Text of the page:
Sushil Kumar: the spartan
Tradition and respect for the seniors is something, which is ingrained in the Indian grapplers. Bowing before their gurus, or touching their feet, before they begin their day comes spontaneously.chandigarh Updated: Jul 10, 2012 10:56 IST
Tradition and respect for the seniors is something, which is ingrained in the Indian grapplers. Bowing before their gurus, or touching their feet, before they begin their day comes spontaneously.
So don't be surprised if you see Sushil Kumar - India's most celebrated wrestler after the Beijing Olympic Games - touching the feet of Yogeshwar Dutt, his senior, who too has qualified for the London Games.
"This is a tradition in Indian wrestling and we follow it religiously. It gives us strength and binds us like a family. This is a way to show respect to Yogeshwar, who I believe is a great wrestler and also my senior," says Sushil, still humble despite his Olympic exploits and the fame and fortune that have come his way.
"The senior-junior and guru-shishya (coach-trainee) tradition has to be kept alive because this gives us the inner strength to perform and maintain a high level of discipline, which is a must in our sport. This also puts an obligation on the seniors that they always have to lead by example because the juniors are following them. This is a tradition being passed on for generations right from the days of the Mahabharata," says Sushil, now a tech-savvy grappler, who follows the developments in the sport on his trendy laptop.
Ask the Najafgarh strongman about what's changed in his life post-Beijing, he says with a mischievous smile, "Now I plan my programme and follow the progress of my rivals on the laptop." Apart from this, nothing has changed. He continues to reside in his Sports Authority of India hostel room No. 113 since the time he shifted to Sonepat from NIS Patiala after Beijing. Remind him of the 'unlucky 13' and he says sardonically, "It has never brought a bad omen in all these years. It's been lucky and will always be lucky for me.
"I preferred the room over the Commonwealth Games Village even when the AC in the room stopped working because I am in my zone when I am here," says the modest grappler.
The laptop, sitting in one corner, goes into 'sleep' mode, but Sushil presses the 'Esc' button and, once again, his bout in the previous Olympic comes alive. "I keep seeing these bouts in my spare time. It's like education for me. I have analysed each and every opponent I might encounter in London. The laptop keeps me abreast of every latest development in my sport."
But getting familiar with the laptop was more difficult than honing a new wrestling technique. "Surfing the net was tough and took me quite a bit of time. But now I am comfortable."
Wedlock and wrestling
Another thing that used to make him uncomfortable was the perennial question of marriage. Life after the medal brought in so many proposals that Sushil found himself grappling with a different problem. Leading a Spartan life in the akhara, and self-imposed curfew, made Sushil uncomfortable with the idea of marriage.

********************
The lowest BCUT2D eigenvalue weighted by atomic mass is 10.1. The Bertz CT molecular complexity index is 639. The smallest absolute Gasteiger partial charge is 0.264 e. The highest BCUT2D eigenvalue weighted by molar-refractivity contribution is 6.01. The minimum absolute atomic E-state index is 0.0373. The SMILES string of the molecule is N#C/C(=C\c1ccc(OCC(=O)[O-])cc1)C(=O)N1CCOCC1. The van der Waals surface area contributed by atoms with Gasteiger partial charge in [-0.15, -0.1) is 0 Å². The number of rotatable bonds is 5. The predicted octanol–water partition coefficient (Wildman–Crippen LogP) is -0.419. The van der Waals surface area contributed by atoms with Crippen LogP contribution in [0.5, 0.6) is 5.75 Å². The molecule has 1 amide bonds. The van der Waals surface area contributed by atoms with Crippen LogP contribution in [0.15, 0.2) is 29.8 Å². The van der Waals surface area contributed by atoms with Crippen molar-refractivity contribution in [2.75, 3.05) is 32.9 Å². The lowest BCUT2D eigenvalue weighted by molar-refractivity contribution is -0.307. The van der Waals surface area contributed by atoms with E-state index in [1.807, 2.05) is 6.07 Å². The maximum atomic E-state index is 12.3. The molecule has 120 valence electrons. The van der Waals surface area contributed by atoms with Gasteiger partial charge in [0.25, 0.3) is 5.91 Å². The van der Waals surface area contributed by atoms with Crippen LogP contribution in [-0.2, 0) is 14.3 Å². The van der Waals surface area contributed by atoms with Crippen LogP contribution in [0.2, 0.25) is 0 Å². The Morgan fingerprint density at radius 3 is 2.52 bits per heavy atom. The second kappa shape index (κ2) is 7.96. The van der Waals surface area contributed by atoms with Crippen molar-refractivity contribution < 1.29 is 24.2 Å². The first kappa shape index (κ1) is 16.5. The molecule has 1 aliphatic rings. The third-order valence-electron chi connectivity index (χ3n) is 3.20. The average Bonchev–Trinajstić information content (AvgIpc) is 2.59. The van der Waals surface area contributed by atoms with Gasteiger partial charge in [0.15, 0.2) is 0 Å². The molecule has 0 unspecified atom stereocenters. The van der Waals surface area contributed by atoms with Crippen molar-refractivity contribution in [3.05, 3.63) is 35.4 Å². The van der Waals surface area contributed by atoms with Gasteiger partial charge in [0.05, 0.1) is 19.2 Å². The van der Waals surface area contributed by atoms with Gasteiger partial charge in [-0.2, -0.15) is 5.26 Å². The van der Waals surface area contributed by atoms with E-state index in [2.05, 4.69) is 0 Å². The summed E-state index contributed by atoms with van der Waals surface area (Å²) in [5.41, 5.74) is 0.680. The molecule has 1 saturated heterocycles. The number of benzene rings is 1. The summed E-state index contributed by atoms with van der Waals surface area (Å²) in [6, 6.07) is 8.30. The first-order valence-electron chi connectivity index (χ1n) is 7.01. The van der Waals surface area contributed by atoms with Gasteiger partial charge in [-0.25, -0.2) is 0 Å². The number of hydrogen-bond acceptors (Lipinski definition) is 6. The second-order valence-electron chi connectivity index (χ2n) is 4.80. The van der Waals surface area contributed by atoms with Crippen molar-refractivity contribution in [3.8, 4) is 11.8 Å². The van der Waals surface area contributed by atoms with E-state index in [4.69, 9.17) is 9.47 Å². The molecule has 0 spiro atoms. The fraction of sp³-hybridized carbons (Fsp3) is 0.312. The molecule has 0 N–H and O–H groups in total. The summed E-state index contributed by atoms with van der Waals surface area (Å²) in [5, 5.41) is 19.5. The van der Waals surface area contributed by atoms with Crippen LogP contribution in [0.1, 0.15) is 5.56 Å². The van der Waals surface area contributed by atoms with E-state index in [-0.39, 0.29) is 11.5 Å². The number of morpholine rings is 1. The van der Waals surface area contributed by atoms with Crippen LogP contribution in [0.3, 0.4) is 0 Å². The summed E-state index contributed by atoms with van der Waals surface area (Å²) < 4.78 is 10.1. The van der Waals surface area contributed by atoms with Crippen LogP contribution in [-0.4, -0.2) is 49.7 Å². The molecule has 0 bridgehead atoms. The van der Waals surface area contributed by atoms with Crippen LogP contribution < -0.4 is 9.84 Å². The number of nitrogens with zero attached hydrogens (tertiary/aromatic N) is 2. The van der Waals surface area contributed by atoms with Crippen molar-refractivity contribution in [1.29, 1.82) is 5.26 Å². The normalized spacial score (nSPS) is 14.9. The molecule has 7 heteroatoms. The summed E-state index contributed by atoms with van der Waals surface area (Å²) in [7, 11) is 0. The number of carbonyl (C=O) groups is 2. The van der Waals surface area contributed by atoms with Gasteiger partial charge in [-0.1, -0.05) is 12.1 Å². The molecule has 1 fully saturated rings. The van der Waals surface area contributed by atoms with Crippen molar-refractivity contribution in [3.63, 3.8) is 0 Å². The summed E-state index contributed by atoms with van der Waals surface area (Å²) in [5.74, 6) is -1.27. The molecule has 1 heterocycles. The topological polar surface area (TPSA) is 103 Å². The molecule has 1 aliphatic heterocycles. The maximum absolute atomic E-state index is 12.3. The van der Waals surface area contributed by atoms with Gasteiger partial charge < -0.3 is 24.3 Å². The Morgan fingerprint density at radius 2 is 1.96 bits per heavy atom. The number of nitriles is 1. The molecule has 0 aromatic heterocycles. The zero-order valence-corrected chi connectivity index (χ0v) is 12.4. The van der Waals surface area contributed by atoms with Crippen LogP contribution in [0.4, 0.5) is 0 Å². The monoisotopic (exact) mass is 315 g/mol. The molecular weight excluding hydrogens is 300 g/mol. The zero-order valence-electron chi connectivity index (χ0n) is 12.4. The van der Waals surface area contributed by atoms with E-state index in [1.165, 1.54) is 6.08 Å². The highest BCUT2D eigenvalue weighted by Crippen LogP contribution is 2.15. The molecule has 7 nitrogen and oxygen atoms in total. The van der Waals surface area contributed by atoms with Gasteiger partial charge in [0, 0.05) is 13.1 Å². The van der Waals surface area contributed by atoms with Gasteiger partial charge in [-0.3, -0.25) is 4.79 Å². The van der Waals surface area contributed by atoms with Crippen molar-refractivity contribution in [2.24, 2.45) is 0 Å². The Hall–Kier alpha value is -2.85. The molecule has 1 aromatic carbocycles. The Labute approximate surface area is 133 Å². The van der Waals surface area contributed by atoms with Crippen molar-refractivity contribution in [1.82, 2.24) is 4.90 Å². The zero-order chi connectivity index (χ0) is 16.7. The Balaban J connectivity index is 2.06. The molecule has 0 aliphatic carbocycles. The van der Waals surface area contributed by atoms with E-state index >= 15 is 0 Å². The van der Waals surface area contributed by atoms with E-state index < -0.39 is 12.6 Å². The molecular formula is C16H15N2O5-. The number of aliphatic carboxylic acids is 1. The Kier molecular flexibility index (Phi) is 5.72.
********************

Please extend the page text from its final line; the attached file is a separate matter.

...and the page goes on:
But finally when the his coach Satpal - an Asian Games gold-medallist -brought the proposal of his daughter, Savi, Sushil couldn't say no. "Being from a sporting family, Savi is very understanding and knows the importance of training. She has never asked for my time and, even when I miss her calls, which happens always, she never complains. I have won an Olympic medal for my parents and coaches, now I want to win it for Savi."
Strict training regimen
Ask Sushil's coaches and they will tell you how despite rain, cold or extreme heat, he was there in the mud pit or the gymnasium at the Chhatrasal Stadium before dawn, sharpening his skills. So obsessed is he with training that if he misses it one day, he pushes himself to the limit the next morning. "Winning a medal is not my ultimate aim, it is to keep wrestling till the time I retire from the sport," says Sushil. "Even when I was busy attending the post-Olympic felicitation functions, there was not a single day that I compromised on my training. I call it my sacred place."
Yashvir Singh, Sushil's coach for more than a decade now, says, "I was floored by his training regimen when he came to the Chhatrasal Stadium. In 2007, Sushil lost his grandfather, who had dreamt of making him an Olympic champion. When Sushil got the news he was extremely upset but he returned the next morning to train."
"If anyone has helped me transform into a champion, it's my grandfather. I came back immediately after the cremation ceremony because I had to fulfill his dream. He did not live to cherish my victory, so I looked skywards and offered a silent prayer after my Beijing triumph," says Sushil.
Wrestling may be a challenging sport, one which demands blood and years of toil, but despite the hardships, the transformation at the national level is evident. While earlier, trainees travelled on bicycles and buses, today limos and SUVs outside the Sonepat hostel are a common sight. The belief is that if someone from a humble background can make it, why can't 'we'.
"Sushil's Olympic medal has changed the face of the sport. Hefty cash awards after the CWG success have increased the purchasing power of the wrestlers," says chief national coach Vinod Kumar.
The aspiring may still be training in faceless akharas all over the country, but times have changed. No longer are they satisfied with prize money in dangals, organised in mud-pits. Today they all aspire to be Olympians.
And Sushil is their icon.